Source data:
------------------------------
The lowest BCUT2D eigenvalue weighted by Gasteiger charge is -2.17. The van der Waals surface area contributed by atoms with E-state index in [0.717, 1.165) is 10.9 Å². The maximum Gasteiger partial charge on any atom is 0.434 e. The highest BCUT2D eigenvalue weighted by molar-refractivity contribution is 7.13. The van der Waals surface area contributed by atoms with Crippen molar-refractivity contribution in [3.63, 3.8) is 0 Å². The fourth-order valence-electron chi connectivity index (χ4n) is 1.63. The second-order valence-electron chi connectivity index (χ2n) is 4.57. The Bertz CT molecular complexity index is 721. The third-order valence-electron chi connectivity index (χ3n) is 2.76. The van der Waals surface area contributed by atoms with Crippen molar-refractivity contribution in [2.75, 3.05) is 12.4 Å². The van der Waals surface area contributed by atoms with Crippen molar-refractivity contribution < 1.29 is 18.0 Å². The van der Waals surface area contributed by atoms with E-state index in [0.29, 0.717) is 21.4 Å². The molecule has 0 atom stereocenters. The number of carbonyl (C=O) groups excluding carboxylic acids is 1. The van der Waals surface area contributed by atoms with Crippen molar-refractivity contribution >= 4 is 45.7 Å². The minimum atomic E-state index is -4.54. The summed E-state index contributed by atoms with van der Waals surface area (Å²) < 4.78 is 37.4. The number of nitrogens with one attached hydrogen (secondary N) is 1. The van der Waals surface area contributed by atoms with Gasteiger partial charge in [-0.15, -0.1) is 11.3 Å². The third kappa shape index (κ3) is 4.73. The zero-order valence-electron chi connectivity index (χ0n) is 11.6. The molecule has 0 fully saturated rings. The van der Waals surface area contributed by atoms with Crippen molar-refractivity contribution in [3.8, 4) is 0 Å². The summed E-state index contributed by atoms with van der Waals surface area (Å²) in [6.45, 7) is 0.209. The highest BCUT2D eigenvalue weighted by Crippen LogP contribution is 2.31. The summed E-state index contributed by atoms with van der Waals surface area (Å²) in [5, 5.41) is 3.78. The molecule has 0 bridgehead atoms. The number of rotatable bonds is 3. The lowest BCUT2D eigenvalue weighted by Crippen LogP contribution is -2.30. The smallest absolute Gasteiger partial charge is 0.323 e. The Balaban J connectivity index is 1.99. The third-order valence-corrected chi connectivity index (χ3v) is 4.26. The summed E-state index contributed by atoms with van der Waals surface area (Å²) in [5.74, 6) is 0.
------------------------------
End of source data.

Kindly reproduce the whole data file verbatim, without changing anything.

The lowest BCUT2D eigenvalue weighted by Gasteiger charge is -2.17. The van der Waals surface area contributed by atoms with E-state index in [0.717, 1.165) is 10.9 Å². The maximum Gasteiger partial charge on any atom is 0.434 e. The highest BCUT2D eigenvalue weighted by molar-refractivity contribution is 7.13. The van der Waals surface area contributed by atoms with Crippen molar-refractivity contribution in [3.63, 3.8) is 0 Å². The fourth-order valence-electron chi connectivity index (χ4n) is 1.63. The second-order valence-electron chi connectivity index (χ2n) is 4.57. The Bertz CT molecular complexity index is 721. The third-order valence-electron chi connectivity index (χ3n) is 2.76. The van der Waals surface area contributed by atoms with Crippen molar-refractivity contribution in [2.75, 3.05) is 12.4 Å². The van der Waals surface area contributed by atoms with Crippen molar-refractivity contribution < 1.29 is 18.0 Å². The van der Waals surface area contributed by atoms with E-state index in [0.29, 0.717) is 21.4 Å². The molecule has 0 atom stereocenters. The number of carbonyl (C=O) groups excluding carboxylic acids is 1. The van der Waals surface area contributed by atoms with Crippen molar-refractivity contribution >= 4 is 45.7 Å². The minimum atomic E-state index is -4.54. The summed E-state index contributed by atoms with van der Waals surface area (Å²) < 4.78 is 37.4. The number of nitrogens with one attached hydrogen (secondary N) is 1. The van der Waals surface area contributed by atoms with Gasteiger partial charge in [-0.15, -0.1) is 11.3 Å². The third kappa shape index (κ3) is 4.73. The zero-order valence-electron chi connectivity index (χ0n) is 11.6. The molecule has 0 fully saturated rings. The van der Waals surface area contributed by atoms with Crippen molar-refractivity contribution in [3.8, 4) is 0 Å². The summed E-state index contributed by atoms with van der Waals surface area (Å²) in [6.45, 7) is 0.209. The highest BCUT2D eigenvalue weighted by Crippen LogP contribution is 2.31. The summed E-state index contributed by atoms with van der Waals surface area (Å²) in [5, 5.41) is 3.78. The molecule has 0 bridgehead atoms. The number of rotatable bonds is 3. The lowest BCUT2D eigenvalue weighted by Crippen LogP contribution is -2.30. The smallest absolute Gasteiger partial charge is 0.323 e. The Balaban J connectivity index is 1.99. The third-order valence-corrected chi connectivity index (χ3v) is 4.26. The summed E-state index contributed by atoms with van der Waals surface area (Å²) in [5.74, 6) is 0.